Article, Readers' Picks, Volume 10 Years

Volume #5 — Power Seating

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2015 marks Volume’s 10th birthday. The coming weeks we’ll republish our readers’ favorite articles. If you feel tempted to highlight yours with a brief motivation, please send an email to 10years@archis.org.

For the tenth anniversary of Volume, Timothy Moore, director of architecture practice SIBLING and former managing editor at Volume, remembers an early issue of Volume dedicated to power where image came to the fore. (F*ck context.) Timothy dropped by the Archis office to deliver the article in person while in Amsterdam to research his PhD on ‘The Instruments of Transitional Architecture’.

“Archis is totally out of control again. This was my initial but restrained expletive upon receiving the news that Archis was changing its publication title to Volume in 2005. I was used to the wayward nature of Archis. It was the hysterically designed Archis issues (by Maureen Mooren and Daniel van der Velden) that made me take notice of the magazine on the newsstands of Melbourne, Australia. And it was the reformation of the publication as Volume that once again made me sit up and pay attention. It had a bold polemic, to go beyond architecture, which had the hallmark chutzpah of Ole Bouman all over it. But this time the magazine came in an A3 clear plastic sushi box with several different publications as a zine-like combo meal without many actual reviews of buildings. I think this was the final straw for Dutch architects. Subscriptions plummeted. But who cared at Archis/Volume? This was beyond architecture, bro.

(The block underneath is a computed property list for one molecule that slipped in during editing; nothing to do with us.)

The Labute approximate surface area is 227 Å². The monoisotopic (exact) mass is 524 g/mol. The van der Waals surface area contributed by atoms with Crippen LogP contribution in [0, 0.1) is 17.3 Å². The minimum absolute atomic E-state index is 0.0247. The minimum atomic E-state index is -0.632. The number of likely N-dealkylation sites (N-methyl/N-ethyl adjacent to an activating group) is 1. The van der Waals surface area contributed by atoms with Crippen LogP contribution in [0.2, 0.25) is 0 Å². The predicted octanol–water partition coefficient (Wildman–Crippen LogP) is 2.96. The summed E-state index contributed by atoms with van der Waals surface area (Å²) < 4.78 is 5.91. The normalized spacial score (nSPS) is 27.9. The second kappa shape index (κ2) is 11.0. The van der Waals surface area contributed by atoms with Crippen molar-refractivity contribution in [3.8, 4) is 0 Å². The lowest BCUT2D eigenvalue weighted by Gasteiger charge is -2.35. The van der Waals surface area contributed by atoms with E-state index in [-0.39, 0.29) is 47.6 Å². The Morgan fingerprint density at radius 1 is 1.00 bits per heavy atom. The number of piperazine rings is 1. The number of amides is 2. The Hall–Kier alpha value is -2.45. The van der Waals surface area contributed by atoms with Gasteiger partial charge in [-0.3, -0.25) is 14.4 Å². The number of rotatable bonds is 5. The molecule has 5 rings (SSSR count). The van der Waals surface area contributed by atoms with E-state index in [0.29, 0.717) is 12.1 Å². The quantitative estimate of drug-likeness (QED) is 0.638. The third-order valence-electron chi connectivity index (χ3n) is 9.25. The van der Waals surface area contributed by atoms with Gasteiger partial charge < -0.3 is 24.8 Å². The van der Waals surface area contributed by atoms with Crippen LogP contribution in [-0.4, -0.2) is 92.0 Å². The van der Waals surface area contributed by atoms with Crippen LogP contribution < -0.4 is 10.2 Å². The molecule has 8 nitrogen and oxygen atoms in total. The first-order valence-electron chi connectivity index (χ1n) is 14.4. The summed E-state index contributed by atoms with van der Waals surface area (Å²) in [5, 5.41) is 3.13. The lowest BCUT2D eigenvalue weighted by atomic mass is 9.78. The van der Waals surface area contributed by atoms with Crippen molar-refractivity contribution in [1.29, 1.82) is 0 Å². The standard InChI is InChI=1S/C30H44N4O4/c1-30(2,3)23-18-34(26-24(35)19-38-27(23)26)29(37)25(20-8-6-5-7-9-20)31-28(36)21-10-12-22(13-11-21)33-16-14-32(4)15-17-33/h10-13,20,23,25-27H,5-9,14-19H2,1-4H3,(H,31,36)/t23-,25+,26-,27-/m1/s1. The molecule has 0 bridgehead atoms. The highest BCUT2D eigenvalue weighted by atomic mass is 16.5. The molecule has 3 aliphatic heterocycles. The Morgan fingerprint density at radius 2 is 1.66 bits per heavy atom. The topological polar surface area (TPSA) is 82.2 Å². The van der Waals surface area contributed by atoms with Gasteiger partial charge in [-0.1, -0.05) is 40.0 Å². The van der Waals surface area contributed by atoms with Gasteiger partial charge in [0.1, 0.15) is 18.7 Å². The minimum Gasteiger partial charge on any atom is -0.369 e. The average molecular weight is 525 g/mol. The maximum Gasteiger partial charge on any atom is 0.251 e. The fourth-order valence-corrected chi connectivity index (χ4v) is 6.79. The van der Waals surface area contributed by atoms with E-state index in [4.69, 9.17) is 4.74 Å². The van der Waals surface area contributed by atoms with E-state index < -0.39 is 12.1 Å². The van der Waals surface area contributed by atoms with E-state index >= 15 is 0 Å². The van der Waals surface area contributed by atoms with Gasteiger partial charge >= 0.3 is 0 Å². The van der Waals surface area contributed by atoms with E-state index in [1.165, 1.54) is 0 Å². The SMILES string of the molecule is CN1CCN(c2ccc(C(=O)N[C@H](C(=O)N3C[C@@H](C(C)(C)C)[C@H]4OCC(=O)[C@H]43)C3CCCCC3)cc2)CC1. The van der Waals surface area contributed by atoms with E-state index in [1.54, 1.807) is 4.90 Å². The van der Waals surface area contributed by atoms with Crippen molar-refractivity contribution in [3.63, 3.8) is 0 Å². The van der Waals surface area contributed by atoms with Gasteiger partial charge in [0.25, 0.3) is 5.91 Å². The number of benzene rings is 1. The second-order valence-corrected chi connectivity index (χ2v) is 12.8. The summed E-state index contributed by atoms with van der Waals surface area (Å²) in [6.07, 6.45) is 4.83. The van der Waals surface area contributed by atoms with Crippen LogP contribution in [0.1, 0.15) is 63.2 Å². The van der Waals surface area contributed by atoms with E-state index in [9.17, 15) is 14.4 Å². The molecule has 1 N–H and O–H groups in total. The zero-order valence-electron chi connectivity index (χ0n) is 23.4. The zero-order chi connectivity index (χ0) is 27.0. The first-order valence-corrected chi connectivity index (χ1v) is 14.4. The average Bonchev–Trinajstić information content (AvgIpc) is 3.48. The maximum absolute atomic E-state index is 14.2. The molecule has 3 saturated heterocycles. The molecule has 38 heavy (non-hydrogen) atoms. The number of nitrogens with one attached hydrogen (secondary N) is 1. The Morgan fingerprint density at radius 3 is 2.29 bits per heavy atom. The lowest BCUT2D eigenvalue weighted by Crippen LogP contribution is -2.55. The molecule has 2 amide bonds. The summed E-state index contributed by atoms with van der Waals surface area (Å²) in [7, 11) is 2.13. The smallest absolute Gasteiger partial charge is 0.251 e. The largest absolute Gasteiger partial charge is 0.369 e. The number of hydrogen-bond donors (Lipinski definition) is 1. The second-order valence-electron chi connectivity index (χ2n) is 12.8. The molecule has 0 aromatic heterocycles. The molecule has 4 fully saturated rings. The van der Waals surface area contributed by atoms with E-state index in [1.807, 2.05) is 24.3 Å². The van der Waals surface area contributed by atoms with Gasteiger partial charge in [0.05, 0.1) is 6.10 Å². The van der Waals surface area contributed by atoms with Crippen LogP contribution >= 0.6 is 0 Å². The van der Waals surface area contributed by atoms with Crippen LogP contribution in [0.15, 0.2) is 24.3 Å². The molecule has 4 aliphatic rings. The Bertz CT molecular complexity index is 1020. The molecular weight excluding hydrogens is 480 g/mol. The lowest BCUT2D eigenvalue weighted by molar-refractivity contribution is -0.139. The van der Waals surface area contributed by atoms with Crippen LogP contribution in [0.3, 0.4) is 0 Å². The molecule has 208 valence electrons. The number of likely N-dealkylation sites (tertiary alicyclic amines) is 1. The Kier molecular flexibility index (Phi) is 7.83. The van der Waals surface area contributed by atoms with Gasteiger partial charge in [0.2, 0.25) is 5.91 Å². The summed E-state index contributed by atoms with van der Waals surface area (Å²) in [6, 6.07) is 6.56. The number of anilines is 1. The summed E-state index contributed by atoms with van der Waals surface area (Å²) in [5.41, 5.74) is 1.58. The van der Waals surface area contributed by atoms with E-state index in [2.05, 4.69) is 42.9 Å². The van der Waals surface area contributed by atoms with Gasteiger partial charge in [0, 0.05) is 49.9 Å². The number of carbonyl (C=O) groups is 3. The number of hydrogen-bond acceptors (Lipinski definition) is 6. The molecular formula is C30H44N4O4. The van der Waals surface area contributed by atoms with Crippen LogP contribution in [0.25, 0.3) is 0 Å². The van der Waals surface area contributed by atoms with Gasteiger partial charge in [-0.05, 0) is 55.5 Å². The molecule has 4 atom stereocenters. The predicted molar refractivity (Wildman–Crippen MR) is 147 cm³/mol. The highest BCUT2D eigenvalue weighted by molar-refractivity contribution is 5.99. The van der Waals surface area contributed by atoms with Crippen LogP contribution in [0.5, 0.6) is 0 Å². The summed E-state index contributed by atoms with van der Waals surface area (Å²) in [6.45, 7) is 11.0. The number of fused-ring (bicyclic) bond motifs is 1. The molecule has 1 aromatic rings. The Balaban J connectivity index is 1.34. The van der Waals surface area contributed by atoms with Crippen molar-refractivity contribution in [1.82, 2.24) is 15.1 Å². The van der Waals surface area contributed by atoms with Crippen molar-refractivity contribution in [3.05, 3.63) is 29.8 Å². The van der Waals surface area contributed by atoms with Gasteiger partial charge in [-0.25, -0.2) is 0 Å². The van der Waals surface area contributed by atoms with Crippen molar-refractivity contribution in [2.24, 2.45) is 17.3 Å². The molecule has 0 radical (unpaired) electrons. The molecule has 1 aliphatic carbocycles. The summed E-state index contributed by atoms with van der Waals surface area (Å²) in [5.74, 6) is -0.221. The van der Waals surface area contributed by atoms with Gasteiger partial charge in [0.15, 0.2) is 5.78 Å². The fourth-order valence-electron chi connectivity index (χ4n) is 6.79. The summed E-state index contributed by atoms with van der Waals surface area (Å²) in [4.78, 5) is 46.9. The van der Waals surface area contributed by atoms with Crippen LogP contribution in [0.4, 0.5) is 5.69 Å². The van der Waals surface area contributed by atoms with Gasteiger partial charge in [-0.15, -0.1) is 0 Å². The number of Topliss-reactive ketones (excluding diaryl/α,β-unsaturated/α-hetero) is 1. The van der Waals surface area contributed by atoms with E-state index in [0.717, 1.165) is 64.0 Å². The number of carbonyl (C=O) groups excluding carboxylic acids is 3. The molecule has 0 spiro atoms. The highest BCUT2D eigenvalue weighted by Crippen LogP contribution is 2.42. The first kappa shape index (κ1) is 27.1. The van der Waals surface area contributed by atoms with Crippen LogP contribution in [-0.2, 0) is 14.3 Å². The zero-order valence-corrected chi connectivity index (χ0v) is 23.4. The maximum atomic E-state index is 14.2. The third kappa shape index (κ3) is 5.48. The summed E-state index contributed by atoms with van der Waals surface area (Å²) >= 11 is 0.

I came across Volume #5 holed up in Rotterdam’s library, designed by Bakema and Weeber, one day. I had been seduced by the superdutch and traveled to TU Delft to study in hope that some of this second golden age would rub off on me. I realized I had missed the “second modernity” but somehow Volume’s new direction was so much better – even if unhinged at times.

Volume #5 stands out as a highlight of this new dawn with the entire issue being dedicated to The Architecture of Power (Part 1). It is a visual head-bang of jpegs and click-bait, with pages dedicated to image feeds of powerful people, power suits, power poses and powerful necks. I can only imagine the delight the team had (which included the seriously cheeky Todd Reisz, who would later edit the serious Al Manakh) putting this relational search together.

Along with the main issue, there was a product brochure advertisement (probably the last) and a booklet entitled From the State as Client to the Client State where Ole Bouman writes on ‘The rise and fall of superdutch’. Not only were we saying goodbye to Archis as we knew it, we were also saying goodbye to the superdutch. And were also saying goodbye to the written word as visual content moved to the fore. One article cannot be highlighted from Volume #5 as each only works in relation to the rest of the issue. But one that made me laugh brutally was ‘Power Seating’. Only the Dutch could get away with such blunt attention to the architectural element, which would emerge again as a theme with Volume protagonist Rem Koolhaas at the 2014 Venice Biennale.”

Volume #5: The Architecture of Power, Part 1

Power Seating

Power is all about the chair. To exercise power you need a chair.
You can keep it, give it up, or take one from someone else. Chairs are always working.
The ultimate sign of power is to rarely sit in your chair.
Real power is the ability to organize the chairs of others.

Preview


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